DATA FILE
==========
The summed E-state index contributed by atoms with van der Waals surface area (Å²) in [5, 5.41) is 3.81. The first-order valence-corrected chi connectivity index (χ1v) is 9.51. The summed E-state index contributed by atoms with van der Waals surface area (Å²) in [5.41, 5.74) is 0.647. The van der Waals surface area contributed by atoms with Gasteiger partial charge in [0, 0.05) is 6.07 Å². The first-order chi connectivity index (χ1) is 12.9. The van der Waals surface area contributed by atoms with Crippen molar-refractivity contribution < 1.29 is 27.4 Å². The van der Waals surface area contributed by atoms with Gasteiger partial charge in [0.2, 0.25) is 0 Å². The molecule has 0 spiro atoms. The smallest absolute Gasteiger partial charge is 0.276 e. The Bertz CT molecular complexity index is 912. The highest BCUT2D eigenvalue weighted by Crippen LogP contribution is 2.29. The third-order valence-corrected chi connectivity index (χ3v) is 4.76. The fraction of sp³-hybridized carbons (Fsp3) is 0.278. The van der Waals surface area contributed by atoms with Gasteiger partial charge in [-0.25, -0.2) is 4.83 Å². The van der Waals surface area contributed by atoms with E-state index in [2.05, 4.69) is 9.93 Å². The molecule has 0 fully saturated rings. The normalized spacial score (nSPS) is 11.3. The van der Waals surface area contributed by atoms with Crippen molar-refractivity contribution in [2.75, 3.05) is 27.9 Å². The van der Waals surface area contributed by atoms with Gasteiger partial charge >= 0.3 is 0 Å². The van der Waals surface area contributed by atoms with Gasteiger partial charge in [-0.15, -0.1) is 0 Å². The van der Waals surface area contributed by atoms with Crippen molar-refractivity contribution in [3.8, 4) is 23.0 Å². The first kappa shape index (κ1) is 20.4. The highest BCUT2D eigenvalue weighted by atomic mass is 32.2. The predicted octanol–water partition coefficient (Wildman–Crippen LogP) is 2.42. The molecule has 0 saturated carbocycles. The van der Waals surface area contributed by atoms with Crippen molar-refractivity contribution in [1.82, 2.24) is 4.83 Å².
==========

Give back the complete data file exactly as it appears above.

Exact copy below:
The summed E-state index contributed by atoms with van der Waals surface area (Å²) in [5, 5.41) is 3.81. The first-order valence-corrected chi connectivity index (χ1v) is 9.51. The summed E-state index contributed by atoms with van der Waals surface area (Å²) in [5.41, 5.74) is 0.647. The van der Waals surface area contributed by atoms with Gasteiger partial charge in [0, 0.05) is 6.07 Å². The first-order chi connectivity index (χ1) is 12.9. The van der Waals surface area contributed by atoms with Crippen molar-refractivity contribution < 1.29 is 27.4 Å². The van der Waals surface area contributed by atoms with Gasteiger partial charge in [0.2, 0.25) is 0 Å². The molecule has 0 spiro atoms. The smallest absolute Gasteiger partial charge is 0.276 e. The Bertz CT molecular complexity index is 912. The highest BCUT2D eigenvalue weighted by Crippen LogP contribution is 2.29. The third-order valence-corrected chi connectivity index (χ3v) is 4.76. The fraction of sp³-hybridized carbons (Fsp3) is 0.278. The van der Waals surface area contributed by atoms with Gasteiger partial charge in [-0.25, -0.2) is 4.83 Å². The van der Waals surface area contributed by atoms with E-state index in [2.05, 4.69) is 9.93 Å². The molecule has 0 fully saturated rings. The normalized spacial score (nSPS) is 11.3. The van der Waals surface area contributed by atoms with Crippen molar-refractivity contribution in [2.75, 3.05) is 27.9 Å². The van der Waals surface area contributed by atoms with Gasteiger partial charge >= 0.3 is 0 Å². The van der Waals surface area contributed by atoms with Gasteiger partial charge in [-0.15, -0.1) is 0 Å². The van der Waals surface area contributed by atoms with Crippen molar-refractivity contribution in [3.8, 4) is 23.0 Å². The first kappa shape index (κ1) is 20.4. The highest BCUT2D eigenvalue weighted by atomic mass is 32.2. The predicted octanol–water partition coefficient (Wildman–Crippen LogP) is 2.42. The molecule has 0 saturated carbocycles. The van der Waals surface area contributed by atoms with Crippen molar-refractivity contribution in [1.82, 2.24) is 4.83 Å².